Continuing my discussion of how to troubleshoot temperature control equipment, in this issue I will look at more problems with electrical heaters and how to fix them.

Ensure clean heater mating surfaces, well clamped down (snugly inserted, in the case of cartridge heaters) for good heat transfer.
Photo courtesy of Tempco

Continuing my discussion of how to troubleshoot temperature control equipment, in this issue I will look at more potential problems and their possible fixes.

Problems With Electrical Heating

Suppose the temperature is well below setpoint, but heat remains off. Check the heater circuit for loss of line voltage, blown fuses, tripped breaker or heater open circuit. If the contactor coil is energized, check for failure to operate or burned out contacts. If the contactor coil is not energized, power could be failing to get to the controller's internal relay. Alternatively, that relay could be failing to close or have defective contacts.

Potential Trap. When the control relay is of a solid-state type - for example, a triac switch - you cannot check its continuity with a DC continuity meter. Triacs need an AC voltage and at least a 50 mA load to check their operation.

Another Potential Trap. Suppose you disconnect the contactor coil and use a voltmeter to check whether a controller's internal relay or triac is passing voltage through and blocking it when required. You probably will find a voltage there all the time. Why? A snubber (spark and contact erosion supressor) often is fitted internally across the triac or relay contacts. This can pass a tiny current - enough to show full line voltage on your meter when the relay or triac is open, but nowhere near enough to pull in a contactor coil. Even without the snubber, a triac switch could leak enough current to show on a modern high impedance voltmeter. A 120 V, 5 W filament lamp (night light) works well as a tester.

Another Potential Trap and Serious Hazard. In place of mercury or magnetic contactors for heater control, more processes are using solid-state relays. They come in two versions, designed for either low voltage logic, typically 10 VDC, or 120 VAC logic at the input terminals. The 120 VAC version from some manufacturers has an input impedance of some 120 kA. The result is that a controller, supposedly off, with a triac or relay output and a snubber fitted, will pass enough current to keep the solid-state relay switched on, overheating the process.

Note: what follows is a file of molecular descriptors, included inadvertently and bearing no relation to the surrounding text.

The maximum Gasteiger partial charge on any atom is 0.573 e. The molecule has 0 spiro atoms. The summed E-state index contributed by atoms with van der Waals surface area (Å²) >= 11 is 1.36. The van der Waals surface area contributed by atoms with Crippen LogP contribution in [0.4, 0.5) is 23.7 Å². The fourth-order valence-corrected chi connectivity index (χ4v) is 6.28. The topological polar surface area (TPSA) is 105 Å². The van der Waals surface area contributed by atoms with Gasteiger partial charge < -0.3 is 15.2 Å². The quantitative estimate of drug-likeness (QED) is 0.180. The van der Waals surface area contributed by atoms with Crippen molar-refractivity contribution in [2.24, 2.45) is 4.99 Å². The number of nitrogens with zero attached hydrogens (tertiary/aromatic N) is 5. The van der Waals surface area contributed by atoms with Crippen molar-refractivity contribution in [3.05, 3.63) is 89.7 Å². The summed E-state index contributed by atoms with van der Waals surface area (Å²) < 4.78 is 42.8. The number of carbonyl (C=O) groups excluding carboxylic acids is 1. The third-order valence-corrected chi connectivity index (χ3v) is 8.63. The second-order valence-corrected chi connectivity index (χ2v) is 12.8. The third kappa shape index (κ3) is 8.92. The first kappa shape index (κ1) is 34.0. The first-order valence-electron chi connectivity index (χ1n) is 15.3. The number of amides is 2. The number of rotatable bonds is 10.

If you cannot convert your solid-state relay to low voltage DC logic, connect a 0.47 Kf, 400 V capacitor (not electrolytic) across the relay's 120 V input terminals. It will divert enough current to ensure that the controller can switch the relay off. Some solid-state relay manufacturers recognize this problem and make the input impedance low enough to defeat this hazard. The best solution is to use a solid-state relay designed for low voltage DC logic operation and a controller with a matching DC logic output.

Other Potential Problems

Temperature Abnormally High, Heater Current On. Check for voltage on the contactor coil or solid-state relay logic input. If absent, the contactor is locked on or its contacts welded to a short circuit condition. Change it.

If coil voltage or logic input voltage is present, change the controller - its internal relay or logic signal is on when it should be off. Or, if you are using solid-stare relays, check for the potential trap and serious hazard previously described.

Temperature Indication Extremely High, Process Not Heating, Current Off. With this problem, the controller may show broken sensor message. The most probable cause is open circuit thermocouple or wiring. The resistance measured from the controller input terminals normally should be under 20 A. Disconnect the thermocouple wire from the controller and check continuity all the way back to the thermocouple itself. If the controller is good, it will indicate around room temperature when you connect a wire link or double alligator clip across its thermocouple terminals. If the thermocouple and wiring are good, change the controller.

Band, Cartridge and Clamped Heater Problems. Ensure clean heater mating surfaces, well clamped down (snugly inserted, in the case of cartridge heaters) for good heat transfer. Poor thermal contact or air gaps cause over-hot areas on the heater and premature local burnout. Use the largest contact area heater you can get into the space. The lower the watts per square inch, the longer the life. Tighten down routinely as thermal creep relaxes the contact pressure.

Heater connection wires are brittle and can break or disconnect during maintenance or heater changes. Corroded or dirty studs, nuts and washers spark, buzz and lose contact. Keep them tight and replace with bright new hardware before they get beyond repair.

No matter what the problem, the most important thing is to exercise self discipline. Change one thing at a time and wait. When troubleshooting, listen to everybody and believe nobody.